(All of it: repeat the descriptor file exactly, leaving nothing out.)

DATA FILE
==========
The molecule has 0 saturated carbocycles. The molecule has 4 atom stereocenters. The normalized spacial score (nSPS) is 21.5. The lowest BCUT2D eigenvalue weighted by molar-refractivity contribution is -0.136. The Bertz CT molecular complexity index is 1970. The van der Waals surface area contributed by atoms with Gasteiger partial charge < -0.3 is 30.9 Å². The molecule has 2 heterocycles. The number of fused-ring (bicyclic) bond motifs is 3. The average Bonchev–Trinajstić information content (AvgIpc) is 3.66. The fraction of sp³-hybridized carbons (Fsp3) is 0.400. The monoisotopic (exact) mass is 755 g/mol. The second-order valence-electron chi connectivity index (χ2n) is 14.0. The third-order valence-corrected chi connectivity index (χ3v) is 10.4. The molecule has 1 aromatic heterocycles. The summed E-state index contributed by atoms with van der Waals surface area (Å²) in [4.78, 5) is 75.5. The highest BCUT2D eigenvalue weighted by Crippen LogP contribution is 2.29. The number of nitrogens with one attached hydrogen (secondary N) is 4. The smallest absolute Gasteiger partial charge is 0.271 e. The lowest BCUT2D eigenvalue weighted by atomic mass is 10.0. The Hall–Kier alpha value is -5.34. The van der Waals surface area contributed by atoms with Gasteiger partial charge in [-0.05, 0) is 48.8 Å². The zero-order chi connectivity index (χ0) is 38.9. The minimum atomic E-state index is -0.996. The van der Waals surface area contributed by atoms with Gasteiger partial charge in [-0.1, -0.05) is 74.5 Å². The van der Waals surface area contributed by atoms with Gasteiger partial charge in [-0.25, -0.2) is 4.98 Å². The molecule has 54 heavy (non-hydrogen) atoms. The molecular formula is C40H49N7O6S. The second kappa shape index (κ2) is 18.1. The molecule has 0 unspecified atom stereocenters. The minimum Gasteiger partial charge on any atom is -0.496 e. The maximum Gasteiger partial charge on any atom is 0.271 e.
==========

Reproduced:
The molecule has 0 saturated carbocycles. The molecule has 4 atom stereocenters. The normalized spacial score (nSPS) is 21.5. The lowest BCUT2D eigenvalue weighted by molar-refractivity contribution is -0.136. The Bertz CT molecular complexity index is 1970. The van der Waals surface area contributed by atoms with Gasteiger partial charge < -0.3 is 30.9 Å². The molecule has 2 heterocycles. The number of fused-ring (bicyclic) bond motifs is 3. The average Bonchev–Trinajstić information content (AvgIpc) is 3.66. The fraction of sp³-hybridized carbons (Fsp3) is 0.400. The monoisotopic (exact) mass is 755 g/mol. The second-order valence-electron chi connectivity index (χ2n) is 14.0. The third-order valence-corrected chi connectivity index (χ3v) is 10.4. The molecule has 1 aromatic heterocycles. The summed E-state index contributed by atoms with van der Waals surface area (Å²) in [4.78, 5) is 75.5. The highest BCUT2D eigenvalue weighted by Crippen LogP contribution is 2.29. The number of nitrogens with one attached hydrogen (secondary N) is 4. The smallest absolute Gasteiger partial charge is 0.271 e. The lowest BCUT2D eigenvalue weighted by atomic mass is 10.0. The Hall–Kier alpha value is -5.34. The van der Waals surface area contributed by atoms with Gasteiger partial charge in [-0.05, 0) is 48.8 Å². The zero-order chi connectivity index (χ0) is 38.9. The minimum atomic E-state index is -0.996. The van der Waals surface area contributed by atoms with Gasteiger partial charge in [-0.1, -0.05) is 74.5 Å². The van der Waals surface area contributed by atoms with Gasteiger partial charge in [-0.25, -0.2) is 4.98 Å². The molecule has 54 heavy (non-hydrogen) atoms. The molecular formula is C40H49N7O6S. The second kappa shape index (κ2) is 18.1. The molecule has 0 unspecified atom stereocenters. The minimum Gasteiger partial charge on any atom is -0.496 e. The maximum Gasteiger partial charge on any atom is 0.271 e.